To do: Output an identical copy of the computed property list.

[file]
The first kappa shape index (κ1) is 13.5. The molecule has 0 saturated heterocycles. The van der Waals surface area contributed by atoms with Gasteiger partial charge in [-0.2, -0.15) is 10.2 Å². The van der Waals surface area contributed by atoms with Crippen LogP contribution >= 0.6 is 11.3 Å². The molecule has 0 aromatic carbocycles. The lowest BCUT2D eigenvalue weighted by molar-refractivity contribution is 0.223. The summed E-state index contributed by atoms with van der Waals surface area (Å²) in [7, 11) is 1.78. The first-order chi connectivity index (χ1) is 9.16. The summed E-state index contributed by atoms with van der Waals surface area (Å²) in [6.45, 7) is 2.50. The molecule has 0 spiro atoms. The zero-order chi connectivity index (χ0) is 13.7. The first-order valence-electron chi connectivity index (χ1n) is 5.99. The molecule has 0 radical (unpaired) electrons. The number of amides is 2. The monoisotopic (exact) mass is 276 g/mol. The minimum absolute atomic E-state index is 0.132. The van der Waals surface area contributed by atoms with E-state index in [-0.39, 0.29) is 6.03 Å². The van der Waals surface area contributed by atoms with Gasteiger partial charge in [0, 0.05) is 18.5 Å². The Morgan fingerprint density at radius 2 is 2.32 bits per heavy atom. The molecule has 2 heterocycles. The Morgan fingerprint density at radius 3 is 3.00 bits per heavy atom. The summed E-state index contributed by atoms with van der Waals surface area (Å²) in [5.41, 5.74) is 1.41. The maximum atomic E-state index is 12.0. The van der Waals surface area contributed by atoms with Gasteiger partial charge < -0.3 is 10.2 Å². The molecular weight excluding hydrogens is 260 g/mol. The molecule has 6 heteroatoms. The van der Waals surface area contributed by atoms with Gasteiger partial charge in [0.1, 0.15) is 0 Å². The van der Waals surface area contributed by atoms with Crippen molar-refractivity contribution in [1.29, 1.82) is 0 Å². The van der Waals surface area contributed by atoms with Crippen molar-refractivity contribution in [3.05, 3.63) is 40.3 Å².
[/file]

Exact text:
The first kappa shape index (κ1) is 13.5. The molecule has 0 saturated heterocycles. The van der Waals surface area contributed by atoms with Gasteiger partial charge in [-0.2, -0.15) is 10.2 Å². The van der Waals surface area contributed by atoms with Crippen LogP contribution >= 0.6 is 11.3 Å². The molecule has 0 aromatic carbocycles. The lowest BCUT2D eigenvalue weighted by molar-refractivity contribution is 0.223. The summed E-state index contributed by atoms with van der Waals surface area (Å²) in [7, 11) is 1.78. The first-order chi connectivity index (χ1) is 9.16. The summed E-state index contributed by atoms with van der Waals surface area (Å²) in [6.45, 7) is 2.50. The molecule has 0 spiro atoms. The zero-order chi connectivity index (χ0) is 13.7. The first-order valence-electron chi connectivity index (χ1n) is 5.99. The molecule has 0 radical (unpaired) electrons. The number of amides is 2. The monoisotopic (exact) mass is 276 g/mol. The minimum absolute atomic E-state index is 0.132. The van der Waals surface area contributed by atoms with E-state index in [-0.39, 0.29) is 6.03 Å². The van der Waals surface area contributed by atoms with Gasteiger partial charge in [0, 0.05) is 18.5 Å². The Morgan fingerprint density at radius 2 is 2.32 bits per heavy atom. The molecule has 2 heterocycles. The Morgan fingerprint density at radius 3 is 3.00 bits per heavy atom. The summed E-state index contributed by atoms with van der Waals surface area (Å²) in [5.41, 5.74) is 1.41. The maximum atomic E-state index is 12.0. The van der Waals surface area contributed by atoms with Gasteiger partial charge < -0.3 is 10.2 Å². The molecular weight excluding hydrogens is 260 g/mol. The molecule has 6 heteroatoms. The van der Waals surface area contributed by atoms with Gasteiger partial charge in [0.1, 0.15) is 0 Å². The van der Waals surface area contributed by atoms with Crippen molar-refractivity contribution in [1.29, 1.82) is 0 Å². The van der Waals surface area contributed by atoms with Crippen molar-refractivity contribution in [3.05, 3.63) is 40.3 Å².